There are several causes of blindness, and uveitis is potentially serious eye condition that can cause severe vision loss.
Uveitis produces inflammation that can destroy important eye tissues. It is extremely rare, but it is a leading cause of legal blindness in the United States.
Uveitis primarily strikes the uvea, where the pigmented parts of the eye (including the iris, ciliary body and choroid) are located, but it also can affect the lens, retina, optic nerve and vitreous (the gel-like substance that fills the middle of the eye).
At Yale Medicine, our doctors have access to a fully-equipped uveitis service, where physicians use the latest techniques designed to reverse the condition and preserve patients' eyesight.
What are the symptoms of uveitis?
“Symptoms vary from mild to severe,” says Ninani Kombo, MD, a Yale Medicine ophthalmologist. Dr. Kombo notes that uveitis can strike anyone, including children, but mostly affects people from age 20 to 60.
These are the main symptoms to watch for:
- Sharp pain
- Sensation of pressure on the eyeball
- Light sensitivity
- Flashes or strobes of light
- Difficulty with night vision
Are there different kinds of uveitis?
There are several types of uveitis. According to Dr. Kombo, the primary location of the inflammation determines the type of the uveitis:
Anterior uveitis occurs in the front of the eye. Other names used to describe this are iritis and iridocyclitis.
Intermediate uveitis occurs in the vitreous, the jelly in the eye.
Posterior uveitis is inflammation that occurs in the retina and the choroid (the layer between the retina and the sclera). It can also be referred to as chorioretinitis or choroiditis.
Panuveitis uveitis is uveitis that affects all three parts of the eye: anterior, vitreous and retina and choroid.
How is uveitis diagnosed?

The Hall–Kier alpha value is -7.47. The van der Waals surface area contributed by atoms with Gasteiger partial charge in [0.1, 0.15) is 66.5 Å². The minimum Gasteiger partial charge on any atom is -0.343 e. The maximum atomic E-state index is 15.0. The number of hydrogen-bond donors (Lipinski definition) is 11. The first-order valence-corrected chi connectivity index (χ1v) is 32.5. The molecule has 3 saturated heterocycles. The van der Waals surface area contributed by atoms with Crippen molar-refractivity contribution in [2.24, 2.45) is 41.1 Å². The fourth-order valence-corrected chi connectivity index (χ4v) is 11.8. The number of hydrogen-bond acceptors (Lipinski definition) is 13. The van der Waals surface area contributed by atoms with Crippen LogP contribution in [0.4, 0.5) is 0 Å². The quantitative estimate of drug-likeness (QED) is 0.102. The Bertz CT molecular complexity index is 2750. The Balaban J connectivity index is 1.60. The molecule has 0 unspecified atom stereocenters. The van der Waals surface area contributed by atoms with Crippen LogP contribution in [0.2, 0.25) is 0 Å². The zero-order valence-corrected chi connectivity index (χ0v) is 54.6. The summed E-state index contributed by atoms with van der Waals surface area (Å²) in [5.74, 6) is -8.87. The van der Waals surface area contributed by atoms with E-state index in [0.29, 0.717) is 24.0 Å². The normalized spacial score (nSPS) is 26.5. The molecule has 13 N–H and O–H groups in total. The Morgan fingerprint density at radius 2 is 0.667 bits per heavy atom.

“A thorough personal family history is obtained that guides diagnostic investigations, and the patient is sent for blood work,” says Dr. Kombo.
Photography is also used for diagnosis. “If the patient has inflammation of the retina, optic nerve or blood vessels,” Dr. Kombo says, “photography performed in the office can capture pictures of the front and/or back of the eye.”
Another test used to diagnose uveitis is a fluorescein angiogram. The exam, in which a fluorescent dye is injected into the bloodstream, highlights the blood vessels in the back of the eye so they can be photographed.
How is uveitis treated?
”Patients usually stay on self-administered steroid drops for four to six weeks after a uveitis flare," says Dr. Kombo.
If the uveitis is concentrated in the back of the eye, the steroid prednisone might be given, either in pills or intravenously.
A second step, if needed, could be use of methotrexate, or of medications called biologics.
If the condition still persists, Yale Medicine specialists frequently perform a procedure where an implant called Retisert is placed in the eye and then slowly and gently releases a medication that relieves the uveitis in the vast majority of cases.
What is Retisert?
Retisert is a very small FDA-approved device, about the size of a grain of rice, containing the corticosteroid fluocinolone acetonide. Retisert is surgically implanted in the eye through a small incision and releases precise amounts of the medication each day for about 30 months.
“The Retisert implant surgery is a same-day outpatient procedure,” says Dr. Kombo. "The surgery is approximately 45 minutes to 60 minutes long.” The patient then goes home and applies antibiotic drops for about a week.
Once the device is implanted, it never needs to come out. However, the patient does need to return to the doctor for checkups, because either cataracts (clouding of the lens of the eye) or glaucoma (excess pressure within the eye) might develop after the implant is in place.
Dr. Kombo says that is a tradeoff most patients are willing to make, because controlling the uveitis is so important and Retisert does that well in the vast majority of cases.
As she explains to her patients when they visit her at Yale Medicine, cataracts and glaucoma are both highly treatable—in fact far easier to manage than the uveitis.
"Because cataract surgery is so safe and so widely performed," Dr. Kombo says, it's actually easier to fix than the uveitis that we're often trying to treat." Similarly, if glaucoma develops, "we know how to lower pressure pretty effectively."
Why go to Yale Medicine for treatment of uveitis?
Yale Medicine has physicians who specialize in uveitis and have years of experience treating patients with the condition, including Retisert implantation.
We also have physicians from other specialties who collaborate with our ophthalmologists to trace the source of inflammation that affects the eye.
Yale Medicine's ophthalmologists have a wide range of expertise, and have advanced training to care for every aspect of your vision health.